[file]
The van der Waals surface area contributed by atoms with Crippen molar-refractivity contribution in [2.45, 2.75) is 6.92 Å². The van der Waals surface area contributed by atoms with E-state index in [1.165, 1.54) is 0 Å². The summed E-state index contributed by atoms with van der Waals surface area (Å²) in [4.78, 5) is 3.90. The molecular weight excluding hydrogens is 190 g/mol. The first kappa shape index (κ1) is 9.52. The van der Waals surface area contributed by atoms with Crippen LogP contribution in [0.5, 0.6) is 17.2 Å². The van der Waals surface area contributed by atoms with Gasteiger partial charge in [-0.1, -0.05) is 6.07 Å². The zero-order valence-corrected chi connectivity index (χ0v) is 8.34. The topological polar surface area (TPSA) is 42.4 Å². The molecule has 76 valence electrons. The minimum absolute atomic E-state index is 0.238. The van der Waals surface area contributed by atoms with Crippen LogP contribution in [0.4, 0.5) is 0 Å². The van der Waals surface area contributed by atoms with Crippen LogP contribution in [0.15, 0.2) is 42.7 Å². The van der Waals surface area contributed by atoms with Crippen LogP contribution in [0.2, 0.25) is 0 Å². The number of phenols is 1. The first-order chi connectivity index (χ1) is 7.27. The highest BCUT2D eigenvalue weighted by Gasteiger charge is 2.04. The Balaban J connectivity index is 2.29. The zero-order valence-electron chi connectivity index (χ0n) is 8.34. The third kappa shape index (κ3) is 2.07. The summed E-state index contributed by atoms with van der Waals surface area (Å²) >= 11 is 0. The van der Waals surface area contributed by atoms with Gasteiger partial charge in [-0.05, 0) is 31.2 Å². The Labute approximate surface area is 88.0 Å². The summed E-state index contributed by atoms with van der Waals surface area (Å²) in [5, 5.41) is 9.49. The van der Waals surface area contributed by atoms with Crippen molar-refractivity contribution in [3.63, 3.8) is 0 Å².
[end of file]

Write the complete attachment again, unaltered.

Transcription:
The van der Waals surface area contributed by atoms with Crippen molar-refractivity contribution in [2.45, 2.75) is 6.92 Å². The van der Waals surface area contributed by atoms with E-state index in [1.165, 1.54) is 0 Å². The summed E-state index contributed by atoms with van der Waals surface area (Å²) in [4.78, 5) is 3.90. The molecular weight excluding hydrogens is 190 g/mol. The first kappa shape index (κ1) is 9.52. The van der Waals surface area contributed by atoms with Crippen LogP contribution in [0.5, 0.6) is 17.2 Å². The van der Waals surface area contributed by atoms with Gasteiger partial charge in [-0.1, -0.05) is 6.07 Å². The zero-order valence-corrected chi connectivity index (χ0v) is 8.34. The topological polar surface area (TPSA) is 42.4 Å². The molecule has 76 valence electrons. The minimum absolute atomic E-state index is 0.238. The van der Waals surface area contributed by atoms with Crippen LogP contribution in [0.4, 0.5) is 0 Å². The van der Waals surface area contributed by atoms with Crippen LogP contribution in [0.15, 0.2) is 42.7 Å². The van der Waals surface area contributed by atoms with Crippen LogP contribution in [0.2, 0.25) is 0 Å². The number of phenols is 1. The first-order chi connectivity index (χ1) is 7.27. The highest BCUT2D eigenvalue weighted by Gasteiger charge is 2.04. The Balaban J connectivity index is 2.29. The zero-order valence-electron chi connectivity index (χ0n) is 8.34. The third kappa shape index (κ3) is 2.07. The summed E-state index contributed by atoms with van der Waals surface area (Å²) >= 11 is 0. The van der Waals surface area contributed by atoms with Gasteiger partial charge in [-0.05, 0) is 31.2 Å². The Labute approximate surface area is 88.0 Å². The summed E-state index contributed by atoms with van der Waals surface area (Å²) in [5, 5.41) is 9.49. The van der Waals surface area contributed by atoms with Crippen molar-refractivity contribution in [3.63, 3.8) is 0 Å².